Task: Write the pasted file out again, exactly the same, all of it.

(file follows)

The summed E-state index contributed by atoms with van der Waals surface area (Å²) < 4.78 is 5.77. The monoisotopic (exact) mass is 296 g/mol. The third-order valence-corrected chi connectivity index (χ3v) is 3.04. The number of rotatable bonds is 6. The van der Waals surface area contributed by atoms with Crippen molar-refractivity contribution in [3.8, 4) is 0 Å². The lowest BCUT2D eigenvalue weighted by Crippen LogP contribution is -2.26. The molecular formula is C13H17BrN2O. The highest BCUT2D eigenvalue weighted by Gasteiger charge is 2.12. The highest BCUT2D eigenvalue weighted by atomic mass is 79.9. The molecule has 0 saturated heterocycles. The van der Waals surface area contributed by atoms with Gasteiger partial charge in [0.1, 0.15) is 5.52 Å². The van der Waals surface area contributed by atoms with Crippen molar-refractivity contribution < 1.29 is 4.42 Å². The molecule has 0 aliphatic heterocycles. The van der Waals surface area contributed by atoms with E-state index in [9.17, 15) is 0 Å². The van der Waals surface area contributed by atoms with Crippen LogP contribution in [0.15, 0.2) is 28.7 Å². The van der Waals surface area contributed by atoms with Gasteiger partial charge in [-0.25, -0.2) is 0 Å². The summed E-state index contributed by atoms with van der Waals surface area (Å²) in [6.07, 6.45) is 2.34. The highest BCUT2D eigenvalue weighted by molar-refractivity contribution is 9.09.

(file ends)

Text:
The summed E-state index contributed by atoms with van der Waals surface area (Å²) < 4.78 is 5.77. The monoisotopic (exact) mass is 296 g/mol. The third-order valence-corrected chi connectivity index (χ3v) is 3.04. The number of rotatable bonds is 6. The van der Waals surface area contributed by atoms with Crippen molar-refractivity contribution in [3.8, 4) is 0 Å². The lowest BCUT2D eigenvalue weighted by Crippen LogP contribution is -2.26. The molecular formula is C13H17BrN2O. The highest BCUT2D eigenvalue weighted by Gasteiger charge is 2.12. The highest BCUT2D eigenvalue weighted by atomic mass is 79.9. The molecule has 0 saturated heterocycles. The van der Waals surface area contributed by atoms with Gasteiger partial charge in [0.1, 0.15) is 5.52 Å². The van der Waals surface area contributed by atoms with Crippen molar-refractivity contribution < 1.29 is 4.42 Å². The molecule has 0 aliphatic heterocycles. The van der Waals surface area contributed by atoms with E-state index in [9.17, 15) is 0 Å². The van der Waals surface area contributed by atoms with Crippen LogP contribution in [0.15, 0.2) is 28.7 Å². The van der Waals surface area contributed by atoms with Gasteiger partial charge in [-0.25, -0.2) is 0 Å². The summed E-state index contributed by atoms with van der Waals surface area (Å²) in [6.07, 6.45) is 2.34. The highest BCUT2D eigenvalue weighted by molar-refractivity contribution is 9.09.